The striking tenderness of this visual is perhaps what drew Dev Hynes to the photograph. After seeing “Binky & Tony Forever”, he asked if he could use it for the cover to “Freetown Sound.” Though Lawson was hesitant to release one of her pieces into such heavy circulation, she came around after hearing Dev Hynes’ unreleased album. She felt “like his mission, his intention, and his aesthetic” fit hers perfectly.

– DJ Butter

Interview source can be found here.

Band/Artist Profile

Olivia Rodrigo and the Trajectory of Indie Pop

A young woman stands in front of a backdrop of Disney regalia
Used With Permission from The Walt Disney Corporation according to the following license:

Alright, so if you have listened to either of Olivia Rodrigo’s newest singles you might already know where I’m going with this. The newest Disney-affiliated teen pop star Olivia Rodrigo sounds eerily like the current biggest name in indie, Phoebe Bridgers. This is maybe not the most startling observation, as they both make personal, emotional power ballads with a pop sheen, and Rodrigo has cited Bridgers as an influence. However, I think it’s worth taking a minute to ruminate on what this similarity might mean, and what we learn about the future of both pop and indie rock because the gap between pop and indie rock has traditionally been miles wide. What shifted in publishing trends in the last decade or so to make this possible?

Indie kids have a bit of a superiority complex when it comes to finding different music, and I include myself in that criticism. I mean, the entire function of this radio station is to play music that isn’t marketable enough to get on mainstream radio, this desire for unique sounds and genres is basically the definition of indie at this point. So, there’s a kind of knee-jerk reaction whenever any indie artist has a mainstream hit, or whenever an indie sound is adapted for pop radio, to instantly brand the crossover success as the most boilerplate reduction of both genres. This typified the treatment bands like Fun, Portugal. The Man, and most infamously Mumford and Sons got upon breaking the top 40. Even though some of these artists had genuine indie cred, their bands and sometimes the entire scenes they came from were instantly branded as everything wrong with indie music. The prejudice works the other way too, as traditionally indie outlets have maintained a serious skepticism towards Charli XCX until very recently, Lady Gaga’s Joanne, and basically any artist that comes from TikTok.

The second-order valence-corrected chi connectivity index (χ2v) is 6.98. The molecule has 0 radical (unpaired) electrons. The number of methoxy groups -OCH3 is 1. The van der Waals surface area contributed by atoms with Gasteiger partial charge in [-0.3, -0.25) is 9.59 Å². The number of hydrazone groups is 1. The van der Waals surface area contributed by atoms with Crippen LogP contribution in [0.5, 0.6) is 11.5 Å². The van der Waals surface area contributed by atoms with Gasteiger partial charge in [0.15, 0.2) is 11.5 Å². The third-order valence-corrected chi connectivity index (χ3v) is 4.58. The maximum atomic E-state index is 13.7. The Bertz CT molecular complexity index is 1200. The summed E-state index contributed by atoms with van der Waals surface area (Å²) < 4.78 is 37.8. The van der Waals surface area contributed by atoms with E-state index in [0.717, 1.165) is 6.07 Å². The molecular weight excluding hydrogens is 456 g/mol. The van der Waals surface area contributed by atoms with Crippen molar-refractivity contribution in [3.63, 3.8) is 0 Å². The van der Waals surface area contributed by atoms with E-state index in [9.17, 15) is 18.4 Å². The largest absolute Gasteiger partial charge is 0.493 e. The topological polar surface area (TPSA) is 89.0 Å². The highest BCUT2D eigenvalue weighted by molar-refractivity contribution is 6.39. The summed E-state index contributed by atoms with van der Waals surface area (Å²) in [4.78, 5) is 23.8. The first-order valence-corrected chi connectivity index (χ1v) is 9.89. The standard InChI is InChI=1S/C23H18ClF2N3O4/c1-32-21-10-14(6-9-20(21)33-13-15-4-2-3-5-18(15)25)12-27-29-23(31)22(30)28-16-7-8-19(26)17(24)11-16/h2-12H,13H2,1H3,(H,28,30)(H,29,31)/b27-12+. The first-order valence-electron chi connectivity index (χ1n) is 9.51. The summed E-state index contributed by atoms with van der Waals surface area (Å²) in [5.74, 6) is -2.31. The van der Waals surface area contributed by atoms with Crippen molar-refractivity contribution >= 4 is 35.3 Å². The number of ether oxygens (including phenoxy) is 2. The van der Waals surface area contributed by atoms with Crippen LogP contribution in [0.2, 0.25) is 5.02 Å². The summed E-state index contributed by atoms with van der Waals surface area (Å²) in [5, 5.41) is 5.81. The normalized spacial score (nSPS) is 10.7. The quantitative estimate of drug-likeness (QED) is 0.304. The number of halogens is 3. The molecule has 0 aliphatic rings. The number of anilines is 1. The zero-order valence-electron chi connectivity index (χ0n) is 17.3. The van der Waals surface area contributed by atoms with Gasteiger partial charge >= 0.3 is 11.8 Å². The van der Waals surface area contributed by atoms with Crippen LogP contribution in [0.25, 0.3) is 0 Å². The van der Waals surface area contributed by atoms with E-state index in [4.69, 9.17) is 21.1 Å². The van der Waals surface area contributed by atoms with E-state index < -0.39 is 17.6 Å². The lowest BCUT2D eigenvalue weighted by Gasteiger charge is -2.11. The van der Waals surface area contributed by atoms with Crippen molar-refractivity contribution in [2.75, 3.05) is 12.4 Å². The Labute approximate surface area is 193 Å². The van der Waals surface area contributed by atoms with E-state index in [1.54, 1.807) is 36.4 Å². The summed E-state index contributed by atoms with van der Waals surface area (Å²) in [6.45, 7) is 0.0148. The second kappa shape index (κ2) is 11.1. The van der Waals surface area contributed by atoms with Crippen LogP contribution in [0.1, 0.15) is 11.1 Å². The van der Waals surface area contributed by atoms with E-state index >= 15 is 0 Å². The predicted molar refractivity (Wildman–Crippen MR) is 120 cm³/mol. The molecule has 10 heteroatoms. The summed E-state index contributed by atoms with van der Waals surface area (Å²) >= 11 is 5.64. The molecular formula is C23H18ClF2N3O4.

So, what shifted to make Rodrigo’s dabbling in Indie acceptable? Well, we probably have Lorde and (dare I say her name) Lana Del Rey to thank for that. Lana has been the only exception in terms of mainstream indie; she had a pretty big hit with Summertime Sadness and then continued to rake in critical acclaim straight through the present day. Lorde broke through in the other direction, as her debut was one of the biggest albums of the 2010s, and was immediately followed by one of the most acclaimed indie albums of the decade “Melodrama.” These two artists were massively successful, but they didn’t start a trend of mainstream alternative music in the way that Nirvana or The Strokes did. I don’t think Olivia Rodrigo is going to do that either, but between her, Billie Eilish, and whatever your favorite one-off Tik-Tok hit is, I think we might have a pattern on our hands. Predicting the future is a dangerous game, but I’ll take a crack at it and say we might see more indie-pop creep into the mainstream in the next couple of years.